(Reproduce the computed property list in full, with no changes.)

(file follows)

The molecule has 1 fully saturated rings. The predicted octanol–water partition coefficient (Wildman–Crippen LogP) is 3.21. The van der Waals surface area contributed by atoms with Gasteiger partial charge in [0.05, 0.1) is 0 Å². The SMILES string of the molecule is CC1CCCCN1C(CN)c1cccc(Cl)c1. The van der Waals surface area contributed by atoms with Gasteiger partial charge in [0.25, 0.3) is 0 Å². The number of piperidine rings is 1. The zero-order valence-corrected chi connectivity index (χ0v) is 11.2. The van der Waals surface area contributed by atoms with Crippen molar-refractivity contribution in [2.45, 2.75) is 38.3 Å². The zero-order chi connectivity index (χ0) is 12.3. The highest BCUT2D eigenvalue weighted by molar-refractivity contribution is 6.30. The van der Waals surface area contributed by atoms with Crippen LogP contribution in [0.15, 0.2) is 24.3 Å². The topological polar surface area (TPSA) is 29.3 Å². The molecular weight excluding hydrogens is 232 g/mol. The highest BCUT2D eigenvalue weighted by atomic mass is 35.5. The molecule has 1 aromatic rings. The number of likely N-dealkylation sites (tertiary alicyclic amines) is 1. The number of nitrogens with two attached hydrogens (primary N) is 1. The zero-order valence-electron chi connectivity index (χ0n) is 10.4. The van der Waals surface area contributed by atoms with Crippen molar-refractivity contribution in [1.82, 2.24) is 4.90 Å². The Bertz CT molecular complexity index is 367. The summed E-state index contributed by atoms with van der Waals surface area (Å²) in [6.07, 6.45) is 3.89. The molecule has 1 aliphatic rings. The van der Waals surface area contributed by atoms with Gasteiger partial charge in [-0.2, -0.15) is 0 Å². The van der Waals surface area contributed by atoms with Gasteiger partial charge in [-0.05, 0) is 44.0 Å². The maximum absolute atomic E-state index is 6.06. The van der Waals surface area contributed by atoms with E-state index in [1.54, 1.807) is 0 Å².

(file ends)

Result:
The molecule has 1 fully saturated rings. The predicted octanol–water partition coefficient (Wildman–Crippen LogP) is 3.21. The van der Waals surface area contributed by atoms with Gasteiger partial charge in [0.05, 0.1) is 0 Å². The SMILES string of the molecule is CC1CCCCN1C(CN)c1cccc(Cl)c1. The van der Waals surface area contributed by atoms with Gasteiger partial charge in [0.25, 0.3) is 0 Å². The number of piperidine rings is 1. The zero-order valence-corrected chi connectivity index (χ0v) is 11.2. The van der Waals surface area contributed by atoms with Crippen molar-refractivity contribution in [2.45, 2.75) is 38.3 Å². The zero-order chi connectivity index (χ0) is 12.3. The highest BCUT2D eigenvalue weighted by molar-refractivity contribution is 6.30. The van der Waals surface area contributed by atoms with Crippen LogP contribution in [0.15, 0.2) is 24.3 Å². The topological polar surface area (TPSA) is 29.3 Å². The molecular weight excluding hydrogens is 232 g/mol. The highest BCUT2D eigenvalue weighted by atomic mass is 35.5. The molecule has 1 aromatic rings. The number of likely N-dealkylation sites (tertiary alicyclic amines) is 1. The number of nitrogens with two attached hydrogens (primary N) is 1. The zero-order valence-electron chi connectivity index (χ0n) is 10.4. The van der Waals surface area contributed by atoms with Crippen molar-refractivity contribution in [1.82, 2.24) is 4.90 Å². The Bertz CT molecular complexity index is 367. The summed E-state index contributed by atoms with van der Waals surface area (Å²) in [6.07, 6.45) is 3.89. The molecule has 1 aliphatic rings. The van der Waals surface area contributed by atoms with Gasteiger partial charge in [-0.2, -0.15) is 0 Å². The van der Waals surface area contributed by atoms with Gasteiger partial charge in [-0.05, 0) is 44.0 Å². The maximum absolute atomic E-state index is 6.06. The van der Waals surface area contributed by atoms with E-state index in [1.54, 1.807) is 0 Å².